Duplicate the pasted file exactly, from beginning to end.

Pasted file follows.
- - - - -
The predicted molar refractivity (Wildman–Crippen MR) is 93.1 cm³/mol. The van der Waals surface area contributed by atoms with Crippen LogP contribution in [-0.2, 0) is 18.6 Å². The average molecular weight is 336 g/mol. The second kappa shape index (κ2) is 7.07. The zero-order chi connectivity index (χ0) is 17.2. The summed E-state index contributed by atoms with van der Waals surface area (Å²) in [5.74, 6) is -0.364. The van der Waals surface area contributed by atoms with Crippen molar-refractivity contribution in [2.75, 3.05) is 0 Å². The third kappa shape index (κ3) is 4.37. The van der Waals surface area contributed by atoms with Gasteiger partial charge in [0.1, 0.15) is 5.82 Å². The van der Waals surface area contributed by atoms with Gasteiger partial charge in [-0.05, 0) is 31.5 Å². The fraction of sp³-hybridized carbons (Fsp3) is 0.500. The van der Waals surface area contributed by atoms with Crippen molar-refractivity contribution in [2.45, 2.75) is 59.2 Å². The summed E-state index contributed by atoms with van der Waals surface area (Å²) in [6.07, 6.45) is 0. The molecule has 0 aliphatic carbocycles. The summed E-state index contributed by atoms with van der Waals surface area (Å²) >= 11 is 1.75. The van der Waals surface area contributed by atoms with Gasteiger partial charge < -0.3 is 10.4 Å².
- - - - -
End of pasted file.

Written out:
The predicted molar refractivity (Wildman–Crippen MR) is 93.1 cm³/mol. The van der Waals surface area contributed by atoms with Crippen LogP contribution in [-0.2, 0) is 18.6 Å². The average molecular weight is 336 g/mol. The second kappa shape index (κ2) is 7.07. The zero-order chi connectivity index (χ0) is 17.2. The summed E-state index contributed by atoms with van der Waals surface area (Å²) in [5.74, 6) is -0.364. The van der Waals surface area contributed by atoms with Crippen molar-refractivity contribution in [2.75, 3.05) is 0 Å². The third kappa shape index (κ3) is 4.37. The van der Waals surface area contributed by atoms with Gasteiger partial charge in [0.1, 0.15) is 5.82 Å². The van der Waals surface area contributed by atoms with Gasteiger partial charge in [-0.05, 0) is 31.5 Å². The fraction of sp³-hybridized carbons (Fsp3) is 0.500. The van der Waals surface area contributed by atoms with Crippen molar-refractivity contribution in [2.45, 2.75) is 59.2 Å². The summed E-state index contributed by atoms with van der Waals surface area (Å²) in [6.07, 6.45) is 0. The molecule has 0 aliphatic carbocycles. The summed E-state index contributed by atoms with van der Waals surface area (Å²) >= 11 is 1.75. The van der Waals surface area contributed by atoms with Gasteiger partial charge < -0.3 is 10.4 Å².